Boaters enjoy free solar energy with the Blue Isles floating microgrid. They are the world’s first solar power docks. Power to the people!
It was something as simple as a refreshing beverage that gave Rhode Island native Anthony Baro his brainwave. From one thirsty sailor’s need for a chilled beer came the idea of harvesting the sun’s energy to power boats.
“My boat was tied up in Rhode Island’s Bristol Harbor on a hot summer day,” said Baro. “I thought to myself, There has to be a good way to keep my onboard refrigerator running so that I can enjoy a cold drink.”
Already working in the renewable energy field, an inspired Baro teamed up with Chris Fagan to found PowerDocks in April 2016. Just over a year later, the company launched Blue Isles, their Marine Autonomous Powered Docking Platform (MAPD), a world first.
“Blue Isles has the potential to be a game changer in the marine environment,” explained Baro. “We’re talking about a completely autonomous and sustainable powered mooring capable of generating, storing and distributing renewable energy to boats in areas where there was never power before.”
Hook Me Up
Fabricated on land, the first Blue Isles “aquatic microgrid” was installed in Newport Habor on Rhode Island in July. The 30-square-metre floating platform generates electricity through a bank of solar panels, stores it in batteries, and then delivers it to docked vessels.
It also provides WiFi up to a range of 90 metres. Platform operators such as marinas, harbours and private individuals can either rent platforms (when a charge for the generated electricity is included in the rental fee), or purchase them outright. Boaters using Blue Isles can download a smartphone app that controls charging and monitors electricity usage. The app also shows the temperature of batteries on the platform and images from security cameras.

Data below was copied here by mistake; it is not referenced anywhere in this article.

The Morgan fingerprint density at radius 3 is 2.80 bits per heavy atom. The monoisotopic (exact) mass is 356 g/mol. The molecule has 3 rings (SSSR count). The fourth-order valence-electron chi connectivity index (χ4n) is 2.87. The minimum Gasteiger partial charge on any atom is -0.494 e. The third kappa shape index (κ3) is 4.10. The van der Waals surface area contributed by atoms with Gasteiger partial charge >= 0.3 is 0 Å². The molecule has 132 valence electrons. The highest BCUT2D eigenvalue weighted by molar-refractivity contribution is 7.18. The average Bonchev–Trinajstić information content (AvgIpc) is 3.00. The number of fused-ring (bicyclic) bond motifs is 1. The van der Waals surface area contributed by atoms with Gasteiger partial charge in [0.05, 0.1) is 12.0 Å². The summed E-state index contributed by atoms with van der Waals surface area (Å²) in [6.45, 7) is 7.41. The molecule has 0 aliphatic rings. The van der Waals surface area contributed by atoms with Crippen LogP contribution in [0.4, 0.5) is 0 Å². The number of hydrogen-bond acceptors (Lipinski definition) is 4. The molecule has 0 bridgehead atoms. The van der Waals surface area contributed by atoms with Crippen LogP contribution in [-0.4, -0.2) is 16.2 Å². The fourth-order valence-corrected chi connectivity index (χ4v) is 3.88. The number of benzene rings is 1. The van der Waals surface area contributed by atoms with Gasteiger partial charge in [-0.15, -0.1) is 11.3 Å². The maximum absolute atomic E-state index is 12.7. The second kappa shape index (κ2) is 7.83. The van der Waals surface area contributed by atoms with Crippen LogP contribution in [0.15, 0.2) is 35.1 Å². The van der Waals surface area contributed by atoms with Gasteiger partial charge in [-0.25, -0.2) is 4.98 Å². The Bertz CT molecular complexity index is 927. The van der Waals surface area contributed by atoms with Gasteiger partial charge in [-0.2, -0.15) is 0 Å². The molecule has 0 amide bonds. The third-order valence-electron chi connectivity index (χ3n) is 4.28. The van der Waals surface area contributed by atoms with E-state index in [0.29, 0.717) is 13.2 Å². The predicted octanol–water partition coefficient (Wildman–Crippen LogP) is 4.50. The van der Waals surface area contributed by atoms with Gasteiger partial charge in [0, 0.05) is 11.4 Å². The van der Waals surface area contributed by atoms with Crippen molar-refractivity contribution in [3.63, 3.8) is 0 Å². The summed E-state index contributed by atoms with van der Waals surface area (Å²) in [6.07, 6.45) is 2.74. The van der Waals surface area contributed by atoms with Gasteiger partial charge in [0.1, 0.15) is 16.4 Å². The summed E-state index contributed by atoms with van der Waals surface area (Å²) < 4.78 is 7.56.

“That’s roughly enough to supply energy to four boats for a week, without sunshine.”
“This particular platform can generate about two kilowatts of power and has storage capacity for about 12,” added Baro. “That’s roughly enough to supply energy to four boats for a week, without sunshine.”
Many boats have gas or diesel generators to charge the batteries that power their electrical systems, including refrigeration equipment. When boats are hooked up to Blue Isles they have no need for such generators, which are noisy, polluting and can be costly to run. Once deployed, a network of such microgrids will also serve the growing number of boaters using electric propulsion.
“With no fossil fuels involved, this is a completely green technology,” says Baro. “Not only do we want to lower energy costs for boaters, we also want to promote sustainable power. After all, we all enjoy eating fish and swimming in clean water.”
Blue Isles in Europe
PowerDocks has plans to roll out and diversify its offerings, and will launch Blue Isles in Europe at the METS TRADE show in November. The company sees potential applications for solar power platforms in areas as diverse as commercial fishing and aquaculture, oceanographic research, water quality monitoring and the military.
It recently showcased a platform with the ability to recharge autonomous undersea vehicles and aerial drones.